(Note: this post follows my earlier and unsuccessful attempt to do the math testing whether the World Trade Centers collapsed at near free-fall rates just because of the force of the collapsing upper stories - as opposed to controlled demolition. John C. started emailing me his much better work on this. I'm basically just being a stenographer - someone could probably hold my hand and guide me through the math, but I prefer to just get this out on the Internet for anyone's use.)

John's first email analysis:

Some assumptions that are implicit to the analysis that I did and the effects of those assumptions are as follow:

- The analysis assumes that there is no material deformation of the structure. At first glance this would appear to be enough to cause my method to be invalid (after all there is a fair amount of material deformation), but I thought about it and if material deformation does take place then the analysis is invalid but the structure has already started to fail so I don't think it is that much of a restriction.

- The analysis assumes that the impact will be evenly distributed over the surface which it probably will not be. This would act to increase the dynamic stress.

- The analysis ignores the elastic compression in the tower. Since the height was so large this would probably be significant. By ignoring it the analysis that I have done here is conservative.

- I assumed that the steel structure was the same above the impact as it was at the impact. This is probably not the case (the supports were tapered) and again this would make our estimate conservative.

- I have also ignored the deformation and heat problems due to the jet striking the building. This would be very significant in the first floor or two but would be less significant as we go further down in the building.

- I should also note that after the first floor or two my analysis again goes out the window. First, you no longer have a solid (or even semi solid) object causing the impact but something like a wave of rubble. Also, as each floor falls you start to pick up kinetic energy. If the floor fails then it did not absorb all the potential energy. This leftover energy will be in the form of kinetic and at the next level you get potential and kinetic. I ignored the kinetic. What the net result of these two factors would be I haven't a clue, but I suspect that the kinetic energy would be such that it would eventually dominate the equation. Thus my analysis could show how it would start and then it is driven by the extra kinetic energy picked up as each floor collapsed.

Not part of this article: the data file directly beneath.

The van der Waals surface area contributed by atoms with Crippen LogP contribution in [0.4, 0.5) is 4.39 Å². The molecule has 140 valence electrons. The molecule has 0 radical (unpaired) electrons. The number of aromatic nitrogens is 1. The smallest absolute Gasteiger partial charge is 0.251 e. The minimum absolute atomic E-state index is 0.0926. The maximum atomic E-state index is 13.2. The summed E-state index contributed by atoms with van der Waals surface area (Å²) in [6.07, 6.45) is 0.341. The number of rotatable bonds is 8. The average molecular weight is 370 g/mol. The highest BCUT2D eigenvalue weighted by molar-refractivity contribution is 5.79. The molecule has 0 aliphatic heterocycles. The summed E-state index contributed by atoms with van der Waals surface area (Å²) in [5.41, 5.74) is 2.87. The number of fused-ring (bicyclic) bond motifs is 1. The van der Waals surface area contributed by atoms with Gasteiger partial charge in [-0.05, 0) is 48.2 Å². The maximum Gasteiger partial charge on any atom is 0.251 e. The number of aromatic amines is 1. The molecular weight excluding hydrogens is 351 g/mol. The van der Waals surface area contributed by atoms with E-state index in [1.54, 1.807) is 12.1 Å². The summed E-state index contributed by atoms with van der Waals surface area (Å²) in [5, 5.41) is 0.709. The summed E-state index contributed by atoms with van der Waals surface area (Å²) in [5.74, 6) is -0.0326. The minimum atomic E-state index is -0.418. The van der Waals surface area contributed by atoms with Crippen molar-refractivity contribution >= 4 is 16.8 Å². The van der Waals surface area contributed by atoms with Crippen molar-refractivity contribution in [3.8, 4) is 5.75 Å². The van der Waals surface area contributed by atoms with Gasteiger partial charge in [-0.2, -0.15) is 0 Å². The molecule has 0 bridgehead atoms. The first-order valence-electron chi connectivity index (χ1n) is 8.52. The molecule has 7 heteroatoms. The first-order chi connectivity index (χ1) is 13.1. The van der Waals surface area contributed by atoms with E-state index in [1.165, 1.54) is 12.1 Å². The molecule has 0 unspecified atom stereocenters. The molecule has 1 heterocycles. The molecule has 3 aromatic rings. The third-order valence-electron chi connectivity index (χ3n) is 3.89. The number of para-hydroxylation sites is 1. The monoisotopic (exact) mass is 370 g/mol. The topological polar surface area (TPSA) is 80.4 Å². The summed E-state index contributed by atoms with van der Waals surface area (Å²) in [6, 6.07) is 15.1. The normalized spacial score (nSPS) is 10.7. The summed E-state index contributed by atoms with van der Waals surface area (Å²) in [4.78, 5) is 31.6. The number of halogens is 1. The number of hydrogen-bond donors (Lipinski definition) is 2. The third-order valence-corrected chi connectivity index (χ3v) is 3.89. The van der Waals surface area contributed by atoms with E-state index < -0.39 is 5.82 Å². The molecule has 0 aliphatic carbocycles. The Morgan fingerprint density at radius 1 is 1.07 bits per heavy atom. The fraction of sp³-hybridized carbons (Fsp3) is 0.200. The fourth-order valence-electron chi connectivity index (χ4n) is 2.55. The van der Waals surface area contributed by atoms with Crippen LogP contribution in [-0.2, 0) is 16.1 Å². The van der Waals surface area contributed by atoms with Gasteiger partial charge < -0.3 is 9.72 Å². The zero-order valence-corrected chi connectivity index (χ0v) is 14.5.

As I said in my previous e-mail I guessed at a lot of values and came up with a crude estimate of 40 times the static load (actually it was 36). While this is a far cry from my initial guess of 2,000 (what is a factor of 50 between friends) It is still very significant.

However I wanted a better estimate and thus I went into it a little more this morning and it turns out that a lot of my assumptions (i.e. the area of steel, the height of each floor) don't matter. The important assumption is how much each floor weighs and I assumed that it was 1.5 times the weight of the steel. For the weight of the steel I used the density of steel x area of steel x height of the floor. If you don't like my 1.5 factor you can easily replace it with one of your own.

I find it hard to talk about math in an e-mail so I am attaching some scans of my work. If this is going to be put on the net you should probably go over it fairly well to check my assumptions, my equation manipulation and calculations (Editorial note: John is giving me way too much credit). My final answer is 32. Thus the dynamic load is 32 times the static load. I don't know about the WTC but for most structures a safety factor of 2 or 4 is used. I heard Dr. Thomas Eagar give a guess of a safety factor of 5. So my analysis is still 6 times this!!!

I will note that I am a mechanical engineer, not a civil one and someone with an advanced degree in structural mechanics could probably pick some holes in my analysis, but with the stipulations above I believe it is pretty sound.

John

PS I will probably be sending you e-mails with little comments on them as I think of things. For example I ignored the structural aspects of the building. For example there are areas on the floor that are designed to take only the load of the floor so even a static load of 10 times the expected load would cause failure - let alone the dynamic load!!!

-----------

John's second email:

Hi Brian:

I was going over my calculations trying to get better estimates and I realized a couple of things.

1) My h is too small (I used 3 meters but a better guess would probably be 3.7.

2) I underestimated my floor weight. I have a couple of references that say that each floor was about 4,500 t. I have no idea how they come up with this figure - it seems too high to me but the people who give it probably know more than me.

Anyway, I was looking for references and I came across this one. You have probably already read it but I found it interesting:

http://www.tam.uiuc.edu/news/200109wtc/

They used a similar approach to what I did (except they seem to have rolled up E, A and L into a single constant - probably a good idea which would save you integrating but I didn't have all the information to allow me to do it). However what I found interesting was their first estimate was a ration of dynamic load to static load of 31!!! So I think my rough value of 31.5 is actually pretty good (even though I have errors in my analysis it would appear that my errors cancelled out). In engineering sometimes it pays to be lucky instead of smart!!

Best,

John

## No comments:

## Post a Comment

Note: Only a member of this blog may post a comment.